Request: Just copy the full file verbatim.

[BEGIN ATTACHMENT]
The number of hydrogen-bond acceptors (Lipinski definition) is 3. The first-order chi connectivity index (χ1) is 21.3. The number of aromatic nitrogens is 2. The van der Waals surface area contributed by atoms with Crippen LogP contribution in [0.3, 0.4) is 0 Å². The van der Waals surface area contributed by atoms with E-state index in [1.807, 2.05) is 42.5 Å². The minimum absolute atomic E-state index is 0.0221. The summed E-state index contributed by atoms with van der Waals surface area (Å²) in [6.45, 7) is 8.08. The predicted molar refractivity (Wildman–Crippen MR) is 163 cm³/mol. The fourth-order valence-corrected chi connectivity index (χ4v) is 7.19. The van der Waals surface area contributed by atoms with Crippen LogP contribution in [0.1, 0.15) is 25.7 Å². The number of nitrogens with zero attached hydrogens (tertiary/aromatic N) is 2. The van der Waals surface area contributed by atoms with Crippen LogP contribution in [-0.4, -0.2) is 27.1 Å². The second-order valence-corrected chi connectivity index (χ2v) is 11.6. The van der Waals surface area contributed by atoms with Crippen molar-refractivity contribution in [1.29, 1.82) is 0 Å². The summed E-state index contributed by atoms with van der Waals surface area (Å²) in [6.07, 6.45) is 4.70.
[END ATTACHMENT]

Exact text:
The number of hydrogen-bond acceptors (Lipinski definition) is 3. The first-order chi connectivity index (χ1) is 21.3. The number of aromatic nitrogens is 2. The van der Waals surface area contributed by atoms with Crippen LogP contribution in [0.3, 0.4) is 0 Å². The van der Waals surface area contributed by atoms with E-state index in [1.807, 2.05) is 42.5 Å². The minimum absolute atomic E-state index is 0.0221. The summed E-state index contributed by atoms with van der Waals surface area (Å²) in [6.45, 7) is 8.08. The predicted molar refractivity (Wildman–Crippen MR) is 163 cm³/mol. The fourth-order valence-corrected chi connectivity index (χ4v) is 7.19. The van der Waals surface area contributed by atoms with Crippen LogP contribution in [0.1, 0.15) is 25.7 Å². The number of nitrogens with zero attached hydrogens (tertiary/aromatic N) is 2. The van der Waals surface area contributed by atoms with Crippen LogP contribution in [-0.4, -0.2) is 27.1 Å². The second-order valence-corrected chi connectivity index (χ2v) is 11.6. The van der Waals surface area contributed by atoms with Crippen molar-refractivity contribution in [1.29, 1.82) is 0 Å². The summed E-state index contributed by atoms with van der Waals surface area (Å²) in [6.07, 6.45) is 4.70.